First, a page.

An itching sensation in your lungs is often the result of irritation from allergies or environmental triggers. But it can also be a symptom fo an underlying condition, like asthma, that requires treatment.
Have you ever experienced a sensation of itchiness in your lungs? This can refer to a tickle or scratchy feeling in your chest or irritation when you breathe.
Typically, an environmental irritant or a lung condition triggers this symptom. The term “itchy lungs” has become a catchall term for conditions that have similar symptoms, but it’s not a medical term.
Read on to learn more about “itchy lungs,” what causes them, treatment, and more.
Itchy lungs can have medical causes, like an illness. But they can also happen after exposure to environmental irritants or stress on the body.
Having certain health conditions like asthma can make exposure to irritants more bothersome.
Environmental causes of itchy lungs
- cold, dry air
- poor air quality
- smoke, whether from tobacco, cannabis, fire, or vehicles
- chemical fumes from sources like household cleaning supplies, pesticides, and industrial chemicals
Medical causes of itchy lungs
Medical causes can include:
- allergies caused by dust, pollen, pet dander, cockroaches, and mold
- infections that attack the respiratory system, like the common cold
- certain medications, like nonsteroidal anti-inflammatory drugs (NSAIDs) — aspirin, ibuprofen (Advil), and naproxen (Aleve)
Physical and psychological causes of itchy lungs
Physical and psychological causes
The feeling of itchy lungs can occur with other symptoms. Usually, these symptoms result from the underlying cause.
Symptoms of allergies may include:
- itchy eyes
- facial pain
- nasal discharge
- postnasal drip
Symptoms of asthma may include:
- coughing, especially at night, while laughing, or while exercising
- tightness in the chest or chest pain
- shortness of breath or difficulty breathing
- trouble sleeping
Symptoms of a respiratory illness may include:
- painful coughing
- throat pain
- aches and pains
The first step in treating itchy lungs is to determine the cause. If you remember having exposure to a specific irritant or if you have other symptoms of the flu or a cold, it may be easier to pinpoint the cause.
If it’s easy to determine, you can often care for yourself at home if symptoms are mild.
If the cause is not obvious or the symptoms severe, you may want to make an appointment with a doctor for diagnosis so you can receive appropriate treatment.
Steps you can take on your own can include:
- Remove or protect yourself from likely external triggers like smoke, chemical fumes, or cold, dry air.
- Avoid allergy-causing substances.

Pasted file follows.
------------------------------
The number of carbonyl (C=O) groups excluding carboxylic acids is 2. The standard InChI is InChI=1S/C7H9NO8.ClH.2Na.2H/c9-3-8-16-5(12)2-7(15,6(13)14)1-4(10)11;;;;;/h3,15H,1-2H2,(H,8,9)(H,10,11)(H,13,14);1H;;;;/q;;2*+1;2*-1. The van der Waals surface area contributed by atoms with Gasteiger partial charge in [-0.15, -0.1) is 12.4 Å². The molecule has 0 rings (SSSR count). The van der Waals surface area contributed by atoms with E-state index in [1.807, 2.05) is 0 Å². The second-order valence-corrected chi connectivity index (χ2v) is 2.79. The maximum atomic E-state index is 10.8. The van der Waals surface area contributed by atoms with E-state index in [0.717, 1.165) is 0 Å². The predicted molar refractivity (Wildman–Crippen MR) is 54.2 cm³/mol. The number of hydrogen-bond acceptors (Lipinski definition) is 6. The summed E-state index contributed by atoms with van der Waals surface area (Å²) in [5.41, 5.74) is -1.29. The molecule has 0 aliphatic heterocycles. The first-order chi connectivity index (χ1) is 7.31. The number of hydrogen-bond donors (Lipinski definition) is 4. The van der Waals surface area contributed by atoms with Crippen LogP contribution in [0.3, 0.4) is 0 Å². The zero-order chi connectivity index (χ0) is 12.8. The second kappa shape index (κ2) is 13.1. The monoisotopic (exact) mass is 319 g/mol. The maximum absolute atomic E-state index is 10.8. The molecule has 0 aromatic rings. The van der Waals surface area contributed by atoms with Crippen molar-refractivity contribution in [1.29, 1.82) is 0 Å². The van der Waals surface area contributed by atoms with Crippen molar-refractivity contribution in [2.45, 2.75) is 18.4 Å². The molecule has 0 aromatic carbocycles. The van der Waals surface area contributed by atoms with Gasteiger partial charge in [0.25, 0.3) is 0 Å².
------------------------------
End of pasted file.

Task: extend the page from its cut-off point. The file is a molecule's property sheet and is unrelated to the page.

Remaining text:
- Keep your living area clean and well-ventilated.
- Consider using a humidifier and clean your humidifier regularly.
- Wash pillowcases and sheets frequently.
- Avoid physical overexertion.
- Find ways to relax and de-stress.
- Adopt a lifestyle that includes a nutritious and balanced diet, regular exercise, and adequate hydration.
- Try a Neti pot for nasal irrigation and clean the device regularly.
If these steps don’t help relieve the itchy sensation in your lungs, you may want to make an appointment with a doctor. They’ll check to see if allergies, asthma, or another medical condition are responsible for your itchy lungs.
A doctor may perform an allergy skin test to determine what substances you’re allergic to. Once you know what’s causing your allergies, you may be able to avoid it.
But in some cases, avoiding triggers may not be possible.
If you’re experiencing allergy symptoms, a doctor may suggest an over-the-counter antihistamine like:
- cetirizine (Zyrtec)
- fexofenadine (Allegra), levocetirizine (Xyzal)
- loratadine (Claritin, Alavert)
- diphenhydramine (Benadryl)
Depending on the severity of your allergies, a doctor may recommend a prescription antihistamine like:
If needed, a doctor might prescribe a stronger course of action like:
- omalizumab (Xolair)
- allergy shots (immunotherapy)
If you’re diagnosed with asthma, a doctor might create an asthma action plan that may include tracking your symptoms. They may classify your asthma as intermittent or persistent based on
They may prescribe medications to treat your asthma. These may include:
- Inhaled corticosteroids: fluticasone (Flovent), budesonide (Pulmicort), or beclomethasone (Qvar)
- Leukotriene modifiers: montelukast (Singulair), zafirlukast (Accolate), or zileuton (Zyflo)
- Long-acting beta-2 agonists: salmeterol (Serevent) or formoterol (Foradil)
- Combination inhalers: fluticasone-salmeterol (Advair Diskus), budesonide-formoterol (Symbicort), or formoterol-mometasone (Dulera)
- Theophylline: Theo-24, Elixophyllin (not used as commonly as other options)
The sensation of itchy lungs is not uncommon. Often, it’s a symptom of an underlying cause that can be avoided or treated.
If the cause is environmental, emotional, or related to physical overexertion, you might be able to address it on your own with some simple and easy steps.
But itchy lungs could be a symptom of a more serious condition like asthma. If the cause is medical, a doctor can diagnose and help treat the condition.